The lion is classified as vulnerable on the IUCN Red List. Conflicts with farmers are not uncommon as much of the lion’s original range has been converted into agricultural land, reducing the amount of available prey and habitat and providing new, easily accessible prey in the form of cattle. In certain areas, lions are viewed as pest species and are often shot or poisoned.

See more photos and videos of the lion on ARKive.

Apr 13
Female gharial (Gavialis gangeticus) photo

Female gharial (Gavialis gangeticus)

Species: Gharial (Gavialis gangeticus)

Status: Critically Endangered (CR)

Interesting fact: The gharial is one of the largest crocodilians and has the narrowest snout!

Named after the bulbous nasal appendage of the male (which resembles an Indian pot called a ‘ghara’), the gharial is a unique species of crocodilian found in India and Nepal. A true piscivore, the extremely narrow snout of the gharial is superbly adapted to whip through the water quickly to snatch fish with its small, razor-sharp teeth. The gharial has relatively weak legs, and when fully grown is unable to raise its body off the ground. This may explain why it is one of the most aquatic of all crocodilians! The ghara on the male may be used as a visual sex indicator, a sound resonator or a bubbling devise used during courtship, although its exact function remains unknown.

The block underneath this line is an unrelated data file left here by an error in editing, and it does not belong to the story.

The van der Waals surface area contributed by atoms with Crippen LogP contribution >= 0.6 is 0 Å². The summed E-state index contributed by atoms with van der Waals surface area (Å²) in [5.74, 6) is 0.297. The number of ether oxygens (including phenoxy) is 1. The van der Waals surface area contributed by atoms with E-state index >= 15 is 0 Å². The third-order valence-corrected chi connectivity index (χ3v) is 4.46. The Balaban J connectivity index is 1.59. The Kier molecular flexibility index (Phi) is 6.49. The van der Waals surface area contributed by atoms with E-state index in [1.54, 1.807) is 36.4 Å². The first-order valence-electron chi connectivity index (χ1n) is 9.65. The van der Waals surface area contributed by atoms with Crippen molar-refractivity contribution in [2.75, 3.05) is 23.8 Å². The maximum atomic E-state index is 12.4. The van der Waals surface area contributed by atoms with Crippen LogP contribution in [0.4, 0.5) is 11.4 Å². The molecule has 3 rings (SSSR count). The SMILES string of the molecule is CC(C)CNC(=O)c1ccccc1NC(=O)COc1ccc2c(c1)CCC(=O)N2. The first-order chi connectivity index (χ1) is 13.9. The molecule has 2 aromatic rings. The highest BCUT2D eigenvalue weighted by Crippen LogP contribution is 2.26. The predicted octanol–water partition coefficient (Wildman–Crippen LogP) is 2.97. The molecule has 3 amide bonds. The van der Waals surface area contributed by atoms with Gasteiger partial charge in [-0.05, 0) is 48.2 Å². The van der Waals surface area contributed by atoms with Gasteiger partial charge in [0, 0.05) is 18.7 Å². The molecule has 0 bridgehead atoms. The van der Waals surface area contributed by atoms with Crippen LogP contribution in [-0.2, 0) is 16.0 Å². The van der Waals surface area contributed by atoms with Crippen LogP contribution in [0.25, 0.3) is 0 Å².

The gharial came close to extinction in the 1970s, prompting a long-term captive breeding and re-introduction program. The gharial is still suffering huge declines as damming, irrigation and mining by an ever-growing human population cause habitat loss and degradation. The gharial survives in just 2% of its previous range, and as few as 200 breeding adults remain in the wild. Current conservation programmes aim to protect the gharial habitat and remaining populations.